Goal Zero Guide 10 Plus Kit ~ WanderGear Wednesday

by Beth Whitman (December 3rd, 2014)

Goal Zero Guide 10 Plus KitA friend had been telling me for a good eight months that Goal Zero was THE company to check out for solar powered products. After testing a number of units from other companies and being disappointed with the results, I had been kinda desperate to find something that worked. I know, I was testing out solar powered products in Seattle, where the sun don’t always shine. But still…something had to work, right?

Specifically I was looking for something to bring on the Snowman Trek. We’d be hiking and without power for 25 days and I needed something that could charge a few USB-powered items such as my iPod and iPhone (for photos as there was no cell service) as well as items that needed a power plug for both our small and large digital cameras.

Turns out, between a few of us on the trek, we had three different Goal Zero chargers. The one I carried was the Guide 10 Plus Kit (pictured above). Included in this kit is:

  • The Nomad 7 Solar Panel which is actually two panels that are attached but fold together to save space
  • The Guide 10 Recharger which recharges AA and AAA batteries using the Nomad 7 Solar Panel

The solar panel is light enough and small enough that I easily hung it off my backpack. Goal Zero on Tent Snowman TrekWhen we were hiking in full sun (which was often after the first week), it charged up just fine. On our few rest days, I’d just hang it on the tent and let it soak up rays for the day.

I used this most often by plugging my USB connection directly into the back of the panel and charging my various “i” items. While the Guide 10 Recharger is for batteries, I found that I rarely used this. Mostly because the few items I had that used AA or AAA batteries ate through batteries really quickly, be it alkaline or rechargeable. It was easier to just use the alkalines that I brought with me.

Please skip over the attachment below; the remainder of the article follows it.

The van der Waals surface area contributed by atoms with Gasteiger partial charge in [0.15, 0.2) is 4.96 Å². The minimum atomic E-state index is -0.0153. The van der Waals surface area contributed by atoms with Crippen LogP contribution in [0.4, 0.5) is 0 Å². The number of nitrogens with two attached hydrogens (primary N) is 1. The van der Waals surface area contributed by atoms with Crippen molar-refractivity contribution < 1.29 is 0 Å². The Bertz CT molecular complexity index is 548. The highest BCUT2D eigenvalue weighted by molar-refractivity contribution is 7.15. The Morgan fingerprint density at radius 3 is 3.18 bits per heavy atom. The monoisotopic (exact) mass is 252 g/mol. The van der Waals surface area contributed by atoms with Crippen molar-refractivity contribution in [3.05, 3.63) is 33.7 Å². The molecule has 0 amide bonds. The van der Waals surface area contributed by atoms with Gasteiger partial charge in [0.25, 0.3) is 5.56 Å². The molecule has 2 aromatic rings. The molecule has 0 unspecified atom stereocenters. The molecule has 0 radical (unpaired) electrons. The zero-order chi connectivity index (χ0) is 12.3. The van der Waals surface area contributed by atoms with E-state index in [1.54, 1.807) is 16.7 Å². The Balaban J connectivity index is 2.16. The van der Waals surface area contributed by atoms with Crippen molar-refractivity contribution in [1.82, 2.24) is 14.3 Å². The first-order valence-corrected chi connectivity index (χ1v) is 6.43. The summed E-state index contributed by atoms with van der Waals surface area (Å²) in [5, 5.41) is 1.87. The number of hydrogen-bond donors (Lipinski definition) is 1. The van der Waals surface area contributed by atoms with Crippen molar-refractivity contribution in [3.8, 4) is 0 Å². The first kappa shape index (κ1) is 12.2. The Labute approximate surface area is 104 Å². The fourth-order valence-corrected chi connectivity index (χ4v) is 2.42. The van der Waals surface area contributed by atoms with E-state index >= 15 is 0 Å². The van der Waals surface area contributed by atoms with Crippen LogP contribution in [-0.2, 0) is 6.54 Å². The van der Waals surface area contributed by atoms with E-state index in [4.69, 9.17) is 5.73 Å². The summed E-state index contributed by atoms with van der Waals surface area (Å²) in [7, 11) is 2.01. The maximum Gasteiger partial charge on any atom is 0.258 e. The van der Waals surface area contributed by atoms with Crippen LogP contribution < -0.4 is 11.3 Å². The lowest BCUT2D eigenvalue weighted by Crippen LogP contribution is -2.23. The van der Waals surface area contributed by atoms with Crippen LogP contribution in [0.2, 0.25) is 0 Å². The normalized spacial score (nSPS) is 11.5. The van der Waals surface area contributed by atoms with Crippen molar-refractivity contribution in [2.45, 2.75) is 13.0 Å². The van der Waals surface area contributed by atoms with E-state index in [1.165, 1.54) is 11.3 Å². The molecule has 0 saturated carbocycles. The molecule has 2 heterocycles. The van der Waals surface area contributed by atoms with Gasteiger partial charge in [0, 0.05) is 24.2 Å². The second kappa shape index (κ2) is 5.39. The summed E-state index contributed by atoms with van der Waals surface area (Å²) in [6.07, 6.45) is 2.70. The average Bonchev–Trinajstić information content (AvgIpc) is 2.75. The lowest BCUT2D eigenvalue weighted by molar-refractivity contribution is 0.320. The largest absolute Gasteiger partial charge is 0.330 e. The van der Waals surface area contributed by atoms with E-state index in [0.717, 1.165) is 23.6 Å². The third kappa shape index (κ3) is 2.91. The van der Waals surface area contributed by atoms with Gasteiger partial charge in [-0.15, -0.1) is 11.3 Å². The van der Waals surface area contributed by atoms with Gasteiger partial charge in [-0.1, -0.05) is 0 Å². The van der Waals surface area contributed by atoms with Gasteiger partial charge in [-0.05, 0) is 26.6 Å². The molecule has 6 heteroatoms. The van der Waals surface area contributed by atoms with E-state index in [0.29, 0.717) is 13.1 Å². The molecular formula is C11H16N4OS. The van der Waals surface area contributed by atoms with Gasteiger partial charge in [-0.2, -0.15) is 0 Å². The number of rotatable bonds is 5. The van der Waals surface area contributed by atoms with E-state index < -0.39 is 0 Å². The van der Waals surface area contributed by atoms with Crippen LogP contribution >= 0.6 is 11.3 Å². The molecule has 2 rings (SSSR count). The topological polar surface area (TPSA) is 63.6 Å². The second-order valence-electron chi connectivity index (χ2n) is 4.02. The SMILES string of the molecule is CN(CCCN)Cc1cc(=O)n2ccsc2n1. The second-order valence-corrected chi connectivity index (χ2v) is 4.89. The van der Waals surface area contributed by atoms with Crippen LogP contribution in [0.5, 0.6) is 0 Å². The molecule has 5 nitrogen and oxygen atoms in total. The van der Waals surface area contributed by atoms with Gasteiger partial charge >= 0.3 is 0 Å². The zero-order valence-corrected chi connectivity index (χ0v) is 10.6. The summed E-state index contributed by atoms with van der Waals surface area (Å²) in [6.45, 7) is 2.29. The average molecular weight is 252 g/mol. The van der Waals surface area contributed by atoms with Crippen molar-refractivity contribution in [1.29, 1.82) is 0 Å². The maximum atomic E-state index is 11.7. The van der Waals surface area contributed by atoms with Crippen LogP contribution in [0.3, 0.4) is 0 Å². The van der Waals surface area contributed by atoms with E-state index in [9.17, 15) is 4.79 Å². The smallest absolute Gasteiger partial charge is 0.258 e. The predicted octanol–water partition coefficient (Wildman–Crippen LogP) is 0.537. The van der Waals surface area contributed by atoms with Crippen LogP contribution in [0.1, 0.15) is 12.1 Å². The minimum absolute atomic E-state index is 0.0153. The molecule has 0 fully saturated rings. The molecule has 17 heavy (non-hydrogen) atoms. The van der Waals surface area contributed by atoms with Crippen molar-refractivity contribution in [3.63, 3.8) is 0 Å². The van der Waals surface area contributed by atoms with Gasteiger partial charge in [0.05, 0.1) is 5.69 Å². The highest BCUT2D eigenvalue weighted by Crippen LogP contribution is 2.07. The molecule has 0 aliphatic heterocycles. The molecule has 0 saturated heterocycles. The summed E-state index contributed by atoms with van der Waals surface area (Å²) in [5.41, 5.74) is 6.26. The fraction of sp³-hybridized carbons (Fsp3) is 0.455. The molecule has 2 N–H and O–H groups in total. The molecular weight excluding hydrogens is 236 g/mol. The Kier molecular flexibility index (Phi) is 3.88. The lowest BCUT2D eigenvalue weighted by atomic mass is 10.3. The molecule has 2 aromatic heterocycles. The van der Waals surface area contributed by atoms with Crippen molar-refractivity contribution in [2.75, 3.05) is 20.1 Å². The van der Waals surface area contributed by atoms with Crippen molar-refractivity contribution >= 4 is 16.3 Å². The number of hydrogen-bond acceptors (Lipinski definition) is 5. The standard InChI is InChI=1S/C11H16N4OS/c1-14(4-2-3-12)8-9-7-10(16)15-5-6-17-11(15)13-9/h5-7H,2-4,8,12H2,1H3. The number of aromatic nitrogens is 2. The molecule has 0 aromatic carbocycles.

In the future, I would definitely carry the Nomad 7 Solar Panel with me as I used this almost every day. I would, however, think twice about bringing the Guide 10 Recharger. I just didn’t get enough use out of it and with so little space in my bag, it would be helpful to cut back where I can.

The Goal Zero Guide Plus Kit is available on Amazon for about $120.Goal Zero Boulder 30 Snowman Trek

Goal Zero Yeti 150 Snowman TrekWe also had the Goal Zero Yeti 150 power charger and the Goal Zero Boulder 30 panel. Often, our guide would carry the charger in his large pack and hang the panel off it to get as much sunlight as possible. It was heavy but he was motivated to do so because he, as well as the rest of our Bhutanese crew, wanted to have fully charged phones so that when they did have service they could chat with family and friends.

We also needed to power a laptop and video camera, hence this monster of a power supply.

Note that if you plan on flying with the Yeti 150 it could get confiscated by the airlines as some consider this a battery and unfit for checked luggage. We lost one to All Nippon Airways in Tokyo and nearly had our replacement taken by Korean Air in Bangkok.

The Yeti 150 is about $200 on Amazon and the Boulder 30 panel $174 on Amazon.

Goal Zero Panel Snowman Trek


Goal Zero Sherpa 50

For more modest use, we also had a smaller unit, the Sherpa 50 Power Pack, that allowed us to power up our cameras that needed an electrical (non-USB) source of power.

The Goal Zero Sherpa 50 goes for about $200 on Amazon but keep in mind you also need the solar panels.

Yup, it’s likely we were the most powered up group to have done the Snowman. And for sure Goal Zero is coming with us when we return to do the trek again in 2016. :-)

Be Bold,


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Snowman Trek: Mountain Photos

by Beth Whitman (December 1st, 2014)

The Snowman Trek is a 25 day journey that’s 220 miles long through Bhutan’s Himalayas. With that much time spent hiking that covers that much distance, it was inevitable there’d be countless opportunities to experience jaw-dropping beauty.